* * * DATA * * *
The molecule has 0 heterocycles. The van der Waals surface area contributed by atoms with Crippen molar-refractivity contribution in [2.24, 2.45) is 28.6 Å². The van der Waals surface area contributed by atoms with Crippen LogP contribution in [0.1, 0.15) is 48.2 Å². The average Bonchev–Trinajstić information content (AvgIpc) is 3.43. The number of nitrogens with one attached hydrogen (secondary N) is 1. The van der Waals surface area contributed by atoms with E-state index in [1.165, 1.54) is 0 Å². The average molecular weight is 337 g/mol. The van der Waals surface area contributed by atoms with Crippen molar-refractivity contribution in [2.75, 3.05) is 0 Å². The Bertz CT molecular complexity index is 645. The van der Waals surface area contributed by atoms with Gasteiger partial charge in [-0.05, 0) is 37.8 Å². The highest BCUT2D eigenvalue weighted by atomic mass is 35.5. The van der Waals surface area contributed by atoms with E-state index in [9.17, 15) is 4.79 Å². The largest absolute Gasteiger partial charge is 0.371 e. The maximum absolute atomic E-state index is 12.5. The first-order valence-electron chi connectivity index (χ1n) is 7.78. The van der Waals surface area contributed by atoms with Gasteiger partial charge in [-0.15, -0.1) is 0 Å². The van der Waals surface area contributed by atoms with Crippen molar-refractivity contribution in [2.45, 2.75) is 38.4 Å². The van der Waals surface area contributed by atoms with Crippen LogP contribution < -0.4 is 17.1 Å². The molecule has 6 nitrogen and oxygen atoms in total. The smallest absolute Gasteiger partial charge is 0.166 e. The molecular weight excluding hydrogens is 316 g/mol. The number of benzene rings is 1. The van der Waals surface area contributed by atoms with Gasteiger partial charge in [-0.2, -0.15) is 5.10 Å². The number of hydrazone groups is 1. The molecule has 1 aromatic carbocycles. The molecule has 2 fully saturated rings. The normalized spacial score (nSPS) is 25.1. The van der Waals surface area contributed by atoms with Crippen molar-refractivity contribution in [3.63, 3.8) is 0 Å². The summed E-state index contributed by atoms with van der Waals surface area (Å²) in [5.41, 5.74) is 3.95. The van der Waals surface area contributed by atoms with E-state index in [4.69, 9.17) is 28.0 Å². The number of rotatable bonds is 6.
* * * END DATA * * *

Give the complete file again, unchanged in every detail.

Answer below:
The molecule has 0 heterocycles. The van der Waals surface area contributed by atoms with Crippen molar-refractivity contribution in [2.24, 2.45) is 28.6 Å². The van der Waals surface area contributed by atoms with Crippen LogP contribution in [0.1, 0.15) is 48.2 Å². The average Bonchev–Trinajstić information content (AvgIpc) is 3.43. The number of nitrogens with one attached hydrogen (secondary N) is 1. The van der Waals surface area contributed by atoms with E-state index in [1.165, 1.54) is 0 Å². The average molecular weight is 337 g/mol. The van der Waals surface area contributed by atoms with Crippen molar-refractivity contribution in [2.75, 3.05) is 0 Å². The Bertz CT molecular complexity index is 645. The van der Waals surface area contributed by atoms with Gasteiger partial charge in [-0.05, 0) is 37.8 Å². The highest BCUT2D eigenvalue weighted by atomic mass is 35.5. The van der Waals surface area contributed by atoms with E-state index in [9.17, 15) is 4.79 Å². The largest absolute Gasteiger partial charge is 0.371 e. The maximum absolute atomic E-state index is 12.5. The first-order valence-electron chi connectivity index (χ1n) is 7.78. The van der Waals surface area contributed by atoms with Gasteiger partial charge in [-0.15, -0.1) is 0 Å². The van der Waals surface area contributed by atoms with Crippen molar-refractivity contribution in [2.45, 2.75) is 38.4 Å². The van der Waals surface area contributed by atoms with Crippen LogP contribution < -0.4 is 17.1 Å². The molecule has 6 nitrogen and oxygen atoms in total. The smallest absolute Gasteiger partial charge is 0.166 e. The molecular weight excluding hydrogens is 316 g/mol. The number of benzene rings is 1. The van der Waals surface area contributed by atoms with Gasteiger partial charge in [-0.2, -0.15) is 5.10 Å². The number of hydrazone groups is 1. The molecule has 1 aromatic carbocycles. The molecule has 2 fully saturated rings. The normalized spacial score (nSPS) is 25.1. The van der Waals surface area contributed by atoms with Crippen molar-refractivity contribution in [3.63, 3.8) is 0 Å². The summed E-state index contributed by atoms with van der Waals surface area (Å²) in [5.41, 5.74) is 3.95. The van der Waals surface area contributed by atoms with E-state index in [4.69, 9.17) is 28.0 Å². The number of rotatable bonds is 6.